Question: Are our lawyers as content with Jamaica having the world's highest murder rate, since they shoot down every crime-fighting proposal made, and have put forward none of their own?
THE 'GUNS ONLY KILL OTHER PEOPLE' TROPHY - Section Three
Jamaica's domestic - or killed over an argument - murder rate is over 10 per 100,000, double the US' overall homicide rate. Now some, reportedly including National Security Minister Trevor MacMillan, want the gun-licence system loosened so more Jamaicans have access to legal firearms. In short, let's replace machetes under the front seat with nine millimetre guns, so that every act of perceived disrespect or bad driving can produce a hail of bullets and dead bystanders.
Question: Is having the planet's highest homicide rate not enough - do we want to become the world's most murderous country ever?
THE 'THAT WAS THEN, THIS IS NOW' BOWL
Recent annual Jamaican murder counts reads: 1,674 in 2005, 1,340 in 2006, 1,574 in 2007, around 1,600 in 2008. How come some people are just now discovering it's too high? Why is former security minster, Dr Peter Phillips, who rejected calls for a state of emergency in 2005, suddenly harping on the topic? Especially after opposition security spokesman Peter Bunting's comment that crime is trending down?
Question: Why can't any politician on any side say anything sensible about our insanely high murder rate?
THE 'THAT'S NOT REALLY WHAT I MEANT' PLATE
"Bullet! Bullet! Cross! Angry! Miserable!
The only friend I know is this gun I have ...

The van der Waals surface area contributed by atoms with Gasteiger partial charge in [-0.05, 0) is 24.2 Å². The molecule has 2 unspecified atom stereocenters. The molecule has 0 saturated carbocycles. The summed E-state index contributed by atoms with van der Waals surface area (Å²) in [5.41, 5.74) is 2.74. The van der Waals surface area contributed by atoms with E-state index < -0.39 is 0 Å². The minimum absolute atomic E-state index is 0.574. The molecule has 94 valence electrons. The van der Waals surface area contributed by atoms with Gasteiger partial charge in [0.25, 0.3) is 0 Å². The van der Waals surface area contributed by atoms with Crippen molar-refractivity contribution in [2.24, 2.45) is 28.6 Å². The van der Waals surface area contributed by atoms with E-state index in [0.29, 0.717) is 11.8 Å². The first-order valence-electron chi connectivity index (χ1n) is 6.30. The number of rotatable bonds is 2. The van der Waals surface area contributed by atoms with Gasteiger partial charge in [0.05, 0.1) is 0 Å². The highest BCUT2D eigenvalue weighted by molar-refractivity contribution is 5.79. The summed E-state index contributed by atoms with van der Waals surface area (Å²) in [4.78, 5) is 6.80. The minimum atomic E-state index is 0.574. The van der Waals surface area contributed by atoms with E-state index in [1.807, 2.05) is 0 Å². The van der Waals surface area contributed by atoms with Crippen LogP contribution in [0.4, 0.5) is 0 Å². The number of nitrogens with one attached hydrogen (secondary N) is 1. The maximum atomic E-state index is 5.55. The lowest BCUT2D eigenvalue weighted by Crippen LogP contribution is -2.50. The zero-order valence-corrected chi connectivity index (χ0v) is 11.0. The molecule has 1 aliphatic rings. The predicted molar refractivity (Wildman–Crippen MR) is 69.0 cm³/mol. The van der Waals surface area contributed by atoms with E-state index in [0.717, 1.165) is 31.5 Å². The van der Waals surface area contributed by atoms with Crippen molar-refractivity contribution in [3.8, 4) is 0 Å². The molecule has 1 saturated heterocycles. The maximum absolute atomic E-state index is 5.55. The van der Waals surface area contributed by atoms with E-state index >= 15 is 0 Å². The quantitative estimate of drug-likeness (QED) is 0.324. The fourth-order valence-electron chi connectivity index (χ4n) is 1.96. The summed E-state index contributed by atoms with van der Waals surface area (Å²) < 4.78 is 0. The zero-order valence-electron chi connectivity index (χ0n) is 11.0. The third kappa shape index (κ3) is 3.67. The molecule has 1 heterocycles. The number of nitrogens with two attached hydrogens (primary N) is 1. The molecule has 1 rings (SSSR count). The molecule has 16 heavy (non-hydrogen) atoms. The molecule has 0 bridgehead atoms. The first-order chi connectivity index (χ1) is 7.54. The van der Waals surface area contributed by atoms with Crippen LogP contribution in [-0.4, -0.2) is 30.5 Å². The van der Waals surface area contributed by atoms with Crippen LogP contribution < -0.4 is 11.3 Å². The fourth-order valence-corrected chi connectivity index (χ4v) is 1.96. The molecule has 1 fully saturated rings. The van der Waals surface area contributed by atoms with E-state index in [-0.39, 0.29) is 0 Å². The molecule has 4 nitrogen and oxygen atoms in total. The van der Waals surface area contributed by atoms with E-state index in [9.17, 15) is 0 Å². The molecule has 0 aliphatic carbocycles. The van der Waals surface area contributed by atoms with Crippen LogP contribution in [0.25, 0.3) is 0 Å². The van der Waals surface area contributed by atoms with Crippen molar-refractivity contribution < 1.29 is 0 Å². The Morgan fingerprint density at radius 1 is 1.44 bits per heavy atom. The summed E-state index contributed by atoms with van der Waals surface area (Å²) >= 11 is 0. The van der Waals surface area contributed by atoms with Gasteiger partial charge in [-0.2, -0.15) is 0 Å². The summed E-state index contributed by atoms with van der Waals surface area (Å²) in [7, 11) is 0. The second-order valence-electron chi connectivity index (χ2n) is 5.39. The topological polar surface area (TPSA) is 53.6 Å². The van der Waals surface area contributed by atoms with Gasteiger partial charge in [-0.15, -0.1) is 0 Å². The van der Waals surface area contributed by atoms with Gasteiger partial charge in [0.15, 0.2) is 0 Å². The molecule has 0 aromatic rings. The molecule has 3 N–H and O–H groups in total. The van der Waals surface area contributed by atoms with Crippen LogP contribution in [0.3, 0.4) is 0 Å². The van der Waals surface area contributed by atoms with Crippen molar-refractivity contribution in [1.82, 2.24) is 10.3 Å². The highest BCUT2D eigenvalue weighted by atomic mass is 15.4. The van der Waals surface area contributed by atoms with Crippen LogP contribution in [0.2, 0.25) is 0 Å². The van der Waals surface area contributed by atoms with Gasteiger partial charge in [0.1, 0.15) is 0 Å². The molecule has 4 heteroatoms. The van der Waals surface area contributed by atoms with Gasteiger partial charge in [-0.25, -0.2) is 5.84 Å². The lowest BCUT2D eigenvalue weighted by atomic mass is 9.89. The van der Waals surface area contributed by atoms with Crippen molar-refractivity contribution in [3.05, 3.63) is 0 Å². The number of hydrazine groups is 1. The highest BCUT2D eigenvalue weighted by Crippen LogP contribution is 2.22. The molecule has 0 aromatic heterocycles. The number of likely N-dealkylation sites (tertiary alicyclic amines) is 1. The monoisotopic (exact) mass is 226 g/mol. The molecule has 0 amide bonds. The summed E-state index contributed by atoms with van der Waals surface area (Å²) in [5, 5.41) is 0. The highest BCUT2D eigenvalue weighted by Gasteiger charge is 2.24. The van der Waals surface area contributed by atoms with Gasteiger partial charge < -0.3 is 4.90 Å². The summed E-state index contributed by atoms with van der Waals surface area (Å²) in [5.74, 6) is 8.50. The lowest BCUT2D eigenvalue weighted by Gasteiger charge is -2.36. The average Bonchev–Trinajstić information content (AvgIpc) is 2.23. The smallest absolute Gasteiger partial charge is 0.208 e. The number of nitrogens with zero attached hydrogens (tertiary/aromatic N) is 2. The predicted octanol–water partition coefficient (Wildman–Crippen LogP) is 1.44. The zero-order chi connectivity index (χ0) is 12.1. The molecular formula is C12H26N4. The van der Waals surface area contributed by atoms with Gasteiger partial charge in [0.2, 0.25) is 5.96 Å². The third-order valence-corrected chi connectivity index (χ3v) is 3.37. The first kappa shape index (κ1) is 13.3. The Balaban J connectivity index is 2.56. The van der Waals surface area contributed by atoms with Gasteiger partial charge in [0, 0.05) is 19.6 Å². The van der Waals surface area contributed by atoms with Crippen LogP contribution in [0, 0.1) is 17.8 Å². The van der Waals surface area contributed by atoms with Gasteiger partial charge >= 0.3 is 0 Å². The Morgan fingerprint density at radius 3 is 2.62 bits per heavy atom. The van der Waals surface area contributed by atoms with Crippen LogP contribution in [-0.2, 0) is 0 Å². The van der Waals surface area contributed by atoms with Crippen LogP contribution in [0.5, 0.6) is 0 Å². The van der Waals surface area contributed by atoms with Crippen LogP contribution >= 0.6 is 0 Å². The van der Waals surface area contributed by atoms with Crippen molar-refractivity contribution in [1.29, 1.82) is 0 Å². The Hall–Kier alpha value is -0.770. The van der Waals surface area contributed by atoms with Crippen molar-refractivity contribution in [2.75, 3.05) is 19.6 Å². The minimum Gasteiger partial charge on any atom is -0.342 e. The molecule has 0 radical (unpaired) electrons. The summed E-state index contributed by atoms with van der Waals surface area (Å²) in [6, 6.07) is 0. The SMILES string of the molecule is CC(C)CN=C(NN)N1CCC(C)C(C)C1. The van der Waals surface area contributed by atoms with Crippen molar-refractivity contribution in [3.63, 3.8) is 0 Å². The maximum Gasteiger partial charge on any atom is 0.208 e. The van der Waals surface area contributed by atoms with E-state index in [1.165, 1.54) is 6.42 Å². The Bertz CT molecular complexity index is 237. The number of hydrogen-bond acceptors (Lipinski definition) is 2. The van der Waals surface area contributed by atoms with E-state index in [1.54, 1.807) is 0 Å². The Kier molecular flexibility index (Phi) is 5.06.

For you to stay alive you've got to rob and kill ..."
Bounty 'Warlord' Killer, Sting 2006
"The dancehall is now totally about four things: gangstas, guns, daggering, and dancing. It is not about having real fun anymore. Why aren't uplifting songs getting more airplay?"
Bounty Killer says Jamaica needs to smile more - Jamaica Observer, December 8, 2008
Question: If you pour gasolene and light the match, why complain about the fire?
THE 'NO OTHER COUNTRY ON THE PLANET' STAKES
The first 13 categories in the December 17, 2008 Star Annual Music Reader's Picks were the usual deejay, singer, song of the year, etc. Category 14 showed once again that our island in the sun is like no other nation in the universe. So we see it, so we type it.
14) Best Daggering Song
a) Pon Di Edge - Busy Signal
b) Bubble - Charley Blacks
c) Hundred Stab - Aidonia
d) Dagga - RDX
e) Yuh Know How Fi Wine - Beenie Man
f) Bragga - Bragga Dat
g) It Good, Good - Pamputae
h) Wine Pon the ... - Tony Matterhorn
i) Touch Me - Vybz Kartel
j) Inna Di Car Back - Mavado